Influential books

Technical Books

Any and all books by David N. Baker. He was my teacher at Indiana University and I can’t begin to tell you all how much he helped me. While I would suggest that you study with him directly if possible, his books are full of a wealth of information that will definitely benefit any student of music.

A Chromatic Approach to Jazz Harmony and Melody
David Liebman
ASIN: 3892210306

This book solidified a lot of the concepts that I learned from David N. Bakerwhile at Indiana University. That shouldn’t be taken as a slam against David. On the contrary, he presents that material so solidly and extensively. I think what happened for me was that I was final at a point where, when I looked at this material again, I could see how to incorporate it into my playing and writing.

Self-portrait of a jazz artist : musical thoughts and realities
David Liebman
ISBN: 3892210136

What a great opportunity to take a peek inside the thoughts of one of the greats in jazz.

Devloping a Personal Saxophone Sound
David Liebman
ISBN: ?

I happened upon this book at just the right time. Just as I was really searching for my own voice (both as a saxophonist and an improvisor), I found some amazing information in this book. I would highly recommend this book to any saxophonist interested in honing their technique, tone and overall knowledge of the instrument. Short of studying will Joe Allard (Liebman’s teacher) or Liebman himself, this book might help you get there.

Biographies, Analyses

Ascension : John Coltrane and His Quest
Eric Nisenson
ISBN: 0306806444

This was an enjoyable read about Coltrane’s third development stage. Not a biograpy per se but much more than an anlysis.

Blue : The Murder of Jazz
Eric Nisenson
ISBN: 0312167857

I always enjoy reading about these “current state of jazz” and its future ideas. Everyone’s has their own and is entitled to it. But I always learn something when I read these. I dug it.

Miles : The Autobiography
Miles Davis, Quincy Troupe
ISBN: 0671725823

A very entertaining book from one of the most influential musicians to have graced the planet. How could you pass this one up?

Spiritual Books

Effortless Mastery
Kenny Werner
ISBN: 156224003X

Kenny Werner has written a truly insightful book I think every musician should read. I think we as musicians tend to become overly attached to the music we make. So much so that it inhibits the possibilities that lie before us. Kenny talks a lot about getting out of the way and letting the music flow through you. I fully subscribe to that idea. I know from experience that I play my best when I’m relaxed and sit back and watch the music happen all around me. The moment I try to push it, the magic is lost.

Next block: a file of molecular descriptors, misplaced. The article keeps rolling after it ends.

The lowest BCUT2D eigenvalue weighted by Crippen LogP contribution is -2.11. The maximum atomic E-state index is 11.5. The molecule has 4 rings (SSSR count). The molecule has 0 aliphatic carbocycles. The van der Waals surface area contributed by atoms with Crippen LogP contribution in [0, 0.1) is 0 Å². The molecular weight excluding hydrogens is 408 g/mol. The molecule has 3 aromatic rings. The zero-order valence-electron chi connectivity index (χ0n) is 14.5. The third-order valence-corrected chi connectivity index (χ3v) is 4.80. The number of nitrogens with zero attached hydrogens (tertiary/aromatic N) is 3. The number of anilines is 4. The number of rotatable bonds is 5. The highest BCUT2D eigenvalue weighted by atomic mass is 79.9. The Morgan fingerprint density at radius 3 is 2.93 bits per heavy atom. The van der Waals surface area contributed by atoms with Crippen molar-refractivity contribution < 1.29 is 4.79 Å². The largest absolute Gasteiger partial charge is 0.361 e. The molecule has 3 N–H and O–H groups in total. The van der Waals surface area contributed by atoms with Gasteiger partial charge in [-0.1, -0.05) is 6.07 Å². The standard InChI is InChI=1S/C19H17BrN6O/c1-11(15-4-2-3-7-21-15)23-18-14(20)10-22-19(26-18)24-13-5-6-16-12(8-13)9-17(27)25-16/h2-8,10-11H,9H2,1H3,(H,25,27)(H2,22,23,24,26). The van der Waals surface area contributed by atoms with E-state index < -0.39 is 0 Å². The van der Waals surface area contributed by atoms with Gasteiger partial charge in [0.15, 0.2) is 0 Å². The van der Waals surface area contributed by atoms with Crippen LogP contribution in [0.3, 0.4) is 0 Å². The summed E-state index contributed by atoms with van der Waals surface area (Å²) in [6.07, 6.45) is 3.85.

The Musical Life: what it is and how to live it
W. A. Mathieu
ISBN: 0-87773-670-7

This isn’t a “music geek” book at all. Its actually really amazing in that it speaks about the spiritual side of music so honestly and humbly – you can’t help but be drawn in and probably learn something about your ears. Equally valuable for non-musicians and musicians.

On Being Human

The New Peoplemaking
Virginia Satir
ISBN: 0831400706

From my work taking the Pairs course (http://www.pairs.com), this book taught me a lot about being human.

Victories of the Heart
Robert Mark and Buddy Portugal
ISBN: 1852308001

The two authors reflect on their experiences leading a men’s group. There are numerous stories of how the human spirit can triumph over any painful experience if we let it. And often that involves sharing your story, empathisizing with another and, basically, bonding with your fellow man. Something society seems to be trying to prevent.

A Scream Away from Happiness
Dr. Caswell
out of print

If you ever find this book BUY IT! It is one of the most moving pieces of literature I’ve ever read. Dr. Caswell was among the first to use encounter group therapy for drug addicts. But soon after he saw that it was also extremely powerful among all his patients. Among other things, those groups let the participants be honest with each other. So honest, in fact, that many patients are shown, in vivid detail, how they’re hindering their own lives. An intriguing look at how we play games to cover up our anxieties.

Bitonal Concepts in Jazz

Tom Gullion – Jan ’97

While studying at Indiana University, David Baker opened many doors for me. From private lessons, his compositions and playing in his small group (the “21st Century Bebop Band”) I was exposed to a LOT of bitonal/pantonal music. Here I will give a brief introduction to bitonality and share some insights I’ve gained along the way.

David Baker has many excellent books on the topic and David Liebman also has a very thorough book (“A Chromatic Approach to Jazz Harmony and Melody” Advance Music, 1991) that covers a lot of this material.

Though the definitions haven’t seemed to finalize yet, bitonality is basically music characterized by the mutual coexistence of two tonal centers. Bitonal music thus offers the musicians two separate, yet interacting, harmonies to draw from. Although the nomenclature is the same, bitonality differs from pedal point. Pedal point is just a chord/scale played with an alternate bass note. Consider the following example:

example 1

Note that the C/Ab symbol can denote either a triad over a bass note or a triad over another triad.

In pedal point, the improvisor would play a C major scale over an Ab in the bass. He/she could either include Ab in the C major scale or ignore it. In bitonal music, an improvising musician may play from the C or Ab major scales, or as we’ll see later, a combination of the two. In this article, we will be dealing with bitonality, not pedal point.